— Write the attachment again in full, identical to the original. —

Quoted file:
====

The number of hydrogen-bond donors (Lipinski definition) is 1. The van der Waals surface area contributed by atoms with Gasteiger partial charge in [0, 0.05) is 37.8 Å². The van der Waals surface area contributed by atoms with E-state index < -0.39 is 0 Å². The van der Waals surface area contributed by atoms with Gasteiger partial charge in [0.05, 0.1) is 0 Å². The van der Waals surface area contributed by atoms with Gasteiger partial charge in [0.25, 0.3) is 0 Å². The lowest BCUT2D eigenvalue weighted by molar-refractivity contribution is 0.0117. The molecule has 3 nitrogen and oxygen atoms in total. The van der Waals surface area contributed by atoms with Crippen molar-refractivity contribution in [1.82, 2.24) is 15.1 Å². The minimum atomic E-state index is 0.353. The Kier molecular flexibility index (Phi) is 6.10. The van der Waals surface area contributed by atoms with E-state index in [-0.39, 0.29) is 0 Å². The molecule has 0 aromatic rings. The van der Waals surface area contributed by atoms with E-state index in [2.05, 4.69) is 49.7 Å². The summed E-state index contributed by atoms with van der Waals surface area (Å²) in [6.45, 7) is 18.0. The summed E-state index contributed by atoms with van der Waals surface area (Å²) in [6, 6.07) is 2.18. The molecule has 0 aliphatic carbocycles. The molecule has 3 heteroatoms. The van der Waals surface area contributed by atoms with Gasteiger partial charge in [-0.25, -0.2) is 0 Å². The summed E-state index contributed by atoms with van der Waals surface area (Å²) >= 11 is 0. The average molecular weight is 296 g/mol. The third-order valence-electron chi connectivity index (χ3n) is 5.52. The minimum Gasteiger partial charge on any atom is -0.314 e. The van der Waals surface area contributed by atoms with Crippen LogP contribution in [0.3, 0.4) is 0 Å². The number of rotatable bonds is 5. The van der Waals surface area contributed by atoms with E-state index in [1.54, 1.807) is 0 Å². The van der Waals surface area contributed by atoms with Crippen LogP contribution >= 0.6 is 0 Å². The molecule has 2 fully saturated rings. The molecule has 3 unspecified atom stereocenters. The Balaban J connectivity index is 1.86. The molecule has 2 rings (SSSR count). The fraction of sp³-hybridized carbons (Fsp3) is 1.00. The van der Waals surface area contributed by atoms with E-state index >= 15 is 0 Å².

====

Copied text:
The number of hydrogen-bond donors (Lipinski definition) is 1. The van der Waals surface area contributed by atoms with Gasteiger partial charge in [0, 0.05) is 37.8 Å². The van der Waals surface area contributed by atoms with E-state index < -0.39 is 0 Å². The van der Waals surface area contributed by atoms with Gasteiger partial charge in [0.05, 0.1) is 0 Å². The van der Waals surface area contributed by atoms with Gasteiger partial charge in [0.25, 0.3) is 0 Å². The lowest BCUT2D eigenvalue weighted by molar-refractivity contribution is 0.0117. The molecule has 3 nitrogen and oxygen atoms in total. The van der Waals surface area contributed by atoms with Crippen molar-refractivity contribution in [1.82, 2.24) is 15.1 Å². The minimum atomic E-state index is 0.353. The Kier molecular flexibility index (Phi) is 6.10. The van der Waals surface area contributed by atoms with E-state index in [-0.39, 0.29) is 0 Å². The molecule has 0 aromatic rings. The van der Waals surface area contributed by atoms with E-state index in [2.05, 4.69) is 49.7 Å². The summed E-state index contributed by atoms with van der Waals surface area (Å²) in [6.45, 7) is 18.0. The summed E-state index contributed by atoms with van der Waals surface area (Å²) in [6, 6.07) is 2.18. The molecule has 0 aliphatic carbocycles. The molecule has 3 heteroatoms. The van der Waals surface area contributed by atoms with Gasteiger partial charge in [-0.25, -0.2) is 0 Å². The summed E-state index contributed by atoms with van der Waals surface area (Å²) >= 11 is 0. The average molecular weight is 296 g/mol. The third-order valence-electron chi connectivity index (χ3n) is 5.52. The minimum Gasteiger partial charge on any atom is -0.314 e. The van der Waals surface area contributed by atoms with Crippen LogP contribution in [0.3, 0.4) is 0 Å². The number of rotatable bonds is 5. The van der Waals surface area contributed by atoms with E-state index in [1.54, 1.807) is 0 Å². The van der Waals surface area contributed by atoms with Crippen LogP contribution >= 0.6 is 0 Å². The molecule has 2 fully saturated rings. The molecule has 3 unspecified atom stereocenters. The Balaban J connectivity index is 1.86. The molecule has 2 rings (SSSR count). The fraction of sp³-hybridized carbons (Fsp3) is 1.00. The van der Waals surface area contributed by atoms with E-state index >= 15 is 0 Å².